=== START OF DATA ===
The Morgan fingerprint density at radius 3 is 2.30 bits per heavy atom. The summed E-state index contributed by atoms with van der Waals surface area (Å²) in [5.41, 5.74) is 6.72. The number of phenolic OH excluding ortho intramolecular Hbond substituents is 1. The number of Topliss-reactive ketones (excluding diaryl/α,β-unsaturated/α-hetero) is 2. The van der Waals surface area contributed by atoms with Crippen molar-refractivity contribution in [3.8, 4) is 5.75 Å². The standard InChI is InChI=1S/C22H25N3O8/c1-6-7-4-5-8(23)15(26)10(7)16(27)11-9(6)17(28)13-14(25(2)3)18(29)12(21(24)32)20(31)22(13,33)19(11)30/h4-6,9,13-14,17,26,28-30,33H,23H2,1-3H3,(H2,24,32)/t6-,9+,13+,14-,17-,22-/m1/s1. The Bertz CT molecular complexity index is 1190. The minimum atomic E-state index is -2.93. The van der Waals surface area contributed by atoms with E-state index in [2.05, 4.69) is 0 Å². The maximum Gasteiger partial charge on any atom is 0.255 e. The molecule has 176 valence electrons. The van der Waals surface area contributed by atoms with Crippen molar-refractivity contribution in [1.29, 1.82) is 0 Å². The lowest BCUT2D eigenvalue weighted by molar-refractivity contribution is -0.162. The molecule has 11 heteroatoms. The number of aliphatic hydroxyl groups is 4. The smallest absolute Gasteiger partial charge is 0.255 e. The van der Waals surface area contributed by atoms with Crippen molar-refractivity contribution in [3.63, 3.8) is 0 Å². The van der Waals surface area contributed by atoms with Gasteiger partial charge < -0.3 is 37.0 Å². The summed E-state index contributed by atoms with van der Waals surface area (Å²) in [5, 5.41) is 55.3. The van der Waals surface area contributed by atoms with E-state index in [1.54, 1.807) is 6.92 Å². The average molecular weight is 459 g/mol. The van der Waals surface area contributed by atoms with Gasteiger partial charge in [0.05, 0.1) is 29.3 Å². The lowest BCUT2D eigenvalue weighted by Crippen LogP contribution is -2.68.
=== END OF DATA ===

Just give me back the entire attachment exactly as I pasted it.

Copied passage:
The Morgan fingerprint density at radius 3 is 2.30 bits per heavy atom. The summed E-state index contributed by atoms with van der Waals surface area (Å²) in [5.41, 5.74) is 6.72. The number of phenolic OH excluding ortho intramolecular Hbond substituents is 1. The number of Topliss-reactive ketones (excluding diaryl/α,β-unsaturated/α-hetero) is 2. The van der Waals surface area contributed by atoms with Crippen molar-refractivity contribution in [3.8, 4) is 5.75 Å². The standard InChI is InChI=1S/C22H25N3O8/c1-6-7-4-5-8(23)15(26)10(7)16(27)11-9(6)17(28)13-14(25(2)3)18(29)12(21(24)32)20(31)22(13,33)19(11)30/h4-6,9,13-14,17,26,28-30,33H,23H2,1-3H3,(H2,24,32)/t6-,9+,13+,14-,17-,22-/m1/s1. The Bertz CT molecular complexity index is 1190. The minimum atomic E-state index is -2.93. The van der Waals surface area contributed by atoms with E-state index in [2.05, 4.69) is 0 Å². The maximum Gasteiger partial charge on any atom is 0.255 e. The molecule has 176 valence electrons. The van der Waals surface area contributed by atoms with Crippen molar-refractivity contribution in [1.29, 1.82) is 0 Å². The lowest BCUT2D eigenvalue weighted by molar-refractivity contribution is -0.162. The molecule has 11 heteroatoms. The number of aliphatic hydroxyl groups is 4. The smallest absolute Gasteiger partial charge is 0.255 e. The van der Waals surface area contributed by atoms with Crippen molar-refractivity contribution in [3.63, 3.8) is 0 Å². The van der Waals surface area contributed by atoms with Gasteiger partial charge < -0.3 is 37.0 Å². The summed E-state index contributed by atoms with van der Waals surface area (Å²) in [5, 5.41) is 55.3. The van der Waals surface area contributed by atoms with E-state index in [1.54, 1.807) is 6.92 Å². The average molecular weight is 459 g/mol. The van der Waals surface area contributed by atoms with Gasteiger partial charge in [0.05, 0.1) is 29.3 Å². The lowest BCUT2D eigenvalue weighted by Crippen LogP contribution is -2.68.